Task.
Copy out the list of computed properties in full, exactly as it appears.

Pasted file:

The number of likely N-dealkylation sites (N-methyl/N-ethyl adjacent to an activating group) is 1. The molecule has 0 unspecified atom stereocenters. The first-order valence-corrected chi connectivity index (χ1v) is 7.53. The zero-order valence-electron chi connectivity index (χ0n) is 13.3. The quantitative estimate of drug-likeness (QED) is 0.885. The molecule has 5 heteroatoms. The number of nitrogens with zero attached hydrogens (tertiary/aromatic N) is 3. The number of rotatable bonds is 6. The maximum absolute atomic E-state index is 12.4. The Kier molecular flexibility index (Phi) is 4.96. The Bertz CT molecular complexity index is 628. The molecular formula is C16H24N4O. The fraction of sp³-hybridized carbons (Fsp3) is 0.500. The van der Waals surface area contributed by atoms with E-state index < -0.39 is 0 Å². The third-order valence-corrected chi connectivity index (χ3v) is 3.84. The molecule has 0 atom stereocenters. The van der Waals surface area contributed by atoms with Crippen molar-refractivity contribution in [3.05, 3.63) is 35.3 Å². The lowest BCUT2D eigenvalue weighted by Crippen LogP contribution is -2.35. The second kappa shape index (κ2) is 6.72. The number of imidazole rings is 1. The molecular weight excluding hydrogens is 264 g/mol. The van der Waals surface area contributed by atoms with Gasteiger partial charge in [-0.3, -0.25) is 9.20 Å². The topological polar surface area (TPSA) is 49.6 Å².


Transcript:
The number of likely N-dealkylation sites (N-methyl/N-ethyl adjacent to an activating group) is 1. The molecule has 0 unspecified atom stereocenters. The first-order valence-corrected chi connectivity index (χ1v) is 7.53. The zero-order valence-electron chi connectivity index (χ0n) is 13.3. The quantitative estimate of drug-likeness (QED) is 0.885. The molecule has 5 heteroatoms. The number of nitrogens with zero attached hydrogens (tertiary/aromatic N) is 3. The number of rotatable bonds is 6. The maximum absolute atomic E-state index is 12.4. The Kier molecular flexibility index (Phi) is 4.96. The Bertz CT molecular complexity index is 628. The molecular formula is C16H24N4O. The fraction of sp³-hybridized carbons (Fsp3) is 0.500. The van der Waals surface area contributed by atoms with E-state index < -0.39 is 0 Å². The third-order valence-corrected chi connectivity index (χ3v) is 3.84. The molecule has 0 atom stereocenters. The van der Waals surface area contributed by atoms with Crippen molar-refractivity contribution in [3.05, 3.63) is 35.3 Å². The lowest BCUT2D eigenvalue weighted by Crippen LogP contribution is -2.35. The second kappa shape index (κ2) is 6.72. The number of imidazole rings is 1. The molecular weight excluding hydrogens is 264 g/mol. The van der Waals surface area contributed by atoms with Gasteiger partial charge in [-0.3, -0.25) is 9.20 Å². The topological polar surface area (TPSA) is 49.6 Å².